OSCEOLA COUNTY, Fla. — More than halfway through the school year, Osceola County Schools still has an average of 60 empty teacher positions. To fill them, the administration is having to get creative.
Channel 9 reporter Michael Lopardi found out the district has paid out thousands of dollars in referrals to help fill the vacancies, and has hired teachers from across the globe.
The district paid its own employees $20,000 over the past two years for referring job candidates who eventually got hired. Each successful referral nets $250.
Chief human resources officer Tammy Otterson said the program works, helping to land 38 teachers.
“It is very fierce, the hiring of quality candidates,” Otterson said.
And the district is going to great lengths to find them, traveling more than two dozen times last year to recruit teachers as far as Pennsylvania and Ohio.
“We're looking at other places off the beaten path that maybe other districts aren't going to,” Otterson said.
Even across the ocean.
Osceola County brought in more than 30 foreign teachers from places including the Philippines, Egypt and Ghana starting last year.
“We're willing to do whatever it takes,” Otterson said.
Lopardi asked how their performance compares to their American counterparts.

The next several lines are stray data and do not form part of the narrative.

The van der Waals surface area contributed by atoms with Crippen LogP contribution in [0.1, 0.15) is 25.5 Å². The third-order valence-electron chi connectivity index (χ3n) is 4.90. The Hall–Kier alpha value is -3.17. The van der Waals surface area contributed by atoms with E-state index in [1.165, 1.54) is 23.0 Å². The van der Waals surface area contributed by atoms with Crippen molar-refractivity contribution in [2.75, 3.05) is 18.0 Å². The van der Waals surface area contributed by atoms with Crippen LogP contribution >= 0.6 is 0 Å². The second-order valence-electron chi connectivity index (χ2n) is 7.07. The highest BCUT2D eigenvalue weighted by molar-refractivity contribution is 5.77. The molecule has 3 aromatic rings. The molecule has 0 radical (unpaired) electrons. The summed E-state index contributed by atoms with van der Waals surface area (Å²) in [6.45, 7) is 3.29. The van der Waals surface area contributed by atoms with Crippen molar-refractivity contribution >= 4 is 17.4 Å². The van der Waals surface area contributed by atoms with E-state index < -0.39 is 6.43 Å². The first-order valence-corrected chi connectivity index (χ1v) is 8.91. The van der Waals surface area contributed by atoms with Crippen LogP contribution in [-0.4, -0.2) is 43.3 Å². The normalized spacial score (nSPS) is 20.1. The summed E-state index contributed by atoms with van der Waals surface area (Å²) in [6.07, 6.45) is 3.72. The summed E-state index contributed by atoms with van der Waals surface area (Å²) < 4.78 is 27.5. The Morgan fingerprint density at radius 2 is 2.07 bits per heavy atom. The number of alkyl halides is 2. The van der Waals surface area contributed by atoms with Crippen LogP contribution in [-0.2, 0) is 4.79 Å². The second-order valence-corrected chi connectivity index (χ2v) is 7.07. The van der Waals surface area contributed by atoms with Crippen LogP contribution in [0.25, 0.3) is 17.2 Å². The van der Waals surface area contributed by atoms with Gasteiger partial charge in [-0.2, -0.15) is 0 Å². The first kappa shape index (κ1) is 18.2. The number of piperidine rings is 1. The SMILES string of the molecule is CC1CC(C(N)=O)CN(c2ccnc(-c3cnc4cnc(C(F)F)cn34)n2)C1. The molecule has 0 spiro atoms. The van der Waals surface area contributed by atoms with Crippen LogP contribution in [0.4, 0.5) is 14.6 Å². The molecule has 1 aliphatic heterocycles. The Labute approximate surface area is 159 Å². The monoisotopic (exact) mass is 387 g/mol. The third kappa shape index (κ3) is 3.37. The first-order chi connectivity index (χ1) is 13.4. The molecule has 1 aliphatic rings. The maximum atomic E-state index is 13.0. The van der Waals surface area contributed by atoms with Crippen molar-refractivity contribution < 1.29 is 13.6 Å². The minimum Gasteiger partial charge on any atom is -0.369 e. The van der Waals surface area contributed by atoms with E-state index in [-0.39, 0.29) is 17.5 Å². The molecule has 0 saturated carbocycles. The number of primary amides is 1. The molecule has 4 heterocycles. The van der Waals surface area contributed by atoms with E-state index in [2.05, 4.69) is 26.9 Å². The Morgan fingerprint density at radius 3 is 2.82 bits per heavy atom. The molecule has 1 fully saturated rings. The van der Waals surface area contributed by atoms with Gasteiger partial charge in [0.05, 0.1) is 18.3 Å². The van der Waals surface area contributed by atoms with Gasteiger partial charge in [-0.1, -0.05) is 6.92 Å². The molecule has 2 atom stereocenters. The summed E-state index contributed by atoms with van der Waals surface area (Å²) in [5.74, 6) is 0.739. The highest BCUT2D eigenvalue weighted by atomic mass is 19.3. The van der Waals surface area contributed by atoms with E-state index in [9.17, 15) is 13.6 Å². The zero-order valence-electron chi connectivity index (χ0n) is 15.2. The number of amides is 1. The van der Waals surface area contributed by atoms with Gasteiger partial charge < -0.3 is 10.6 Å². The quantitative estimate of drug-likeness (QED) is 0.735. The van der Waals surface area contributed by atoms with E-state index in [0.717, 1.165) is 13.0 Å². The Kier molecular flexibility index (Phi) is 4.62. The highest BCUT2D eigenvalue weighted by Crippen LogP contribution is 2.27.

Otterson said their students’ growth was the same or similar.
Amy Dipri said she was recently offered a teaching job at a local job fair. She said she knows going into it that teaching is a tough job.
“I don't think it is appreciated the way it should be,” she said.
Andrew Spar, vice president of the Florida Education Association teachers union, said he knows the struggle to fill teacher jobs all too well.
“I think any effort we can make to try to get people to come into the profession is great but it's once they get there, what we’re doing to help sustain the profession and that's really the challenge we see,” Spar said.
He said the bonuses and other programs that school districts offer to recruit teachers are not long-term solutions.
The union is calling on Florida lawmakers to boost pay and funding for public education.
This weekend, teachers from all over Florida will gather at Lake Eola Park to send Tallahassee that message. Event organizers expect to draw at least 1,500 people to push for better state funding for public education starting at 1 p.m. Sunday.
But even for newcomers, that may not be enough.
“Until they make teaching more of a desirable career, I think they’re going to keep running into problems,” teaching candidate Dipri said.
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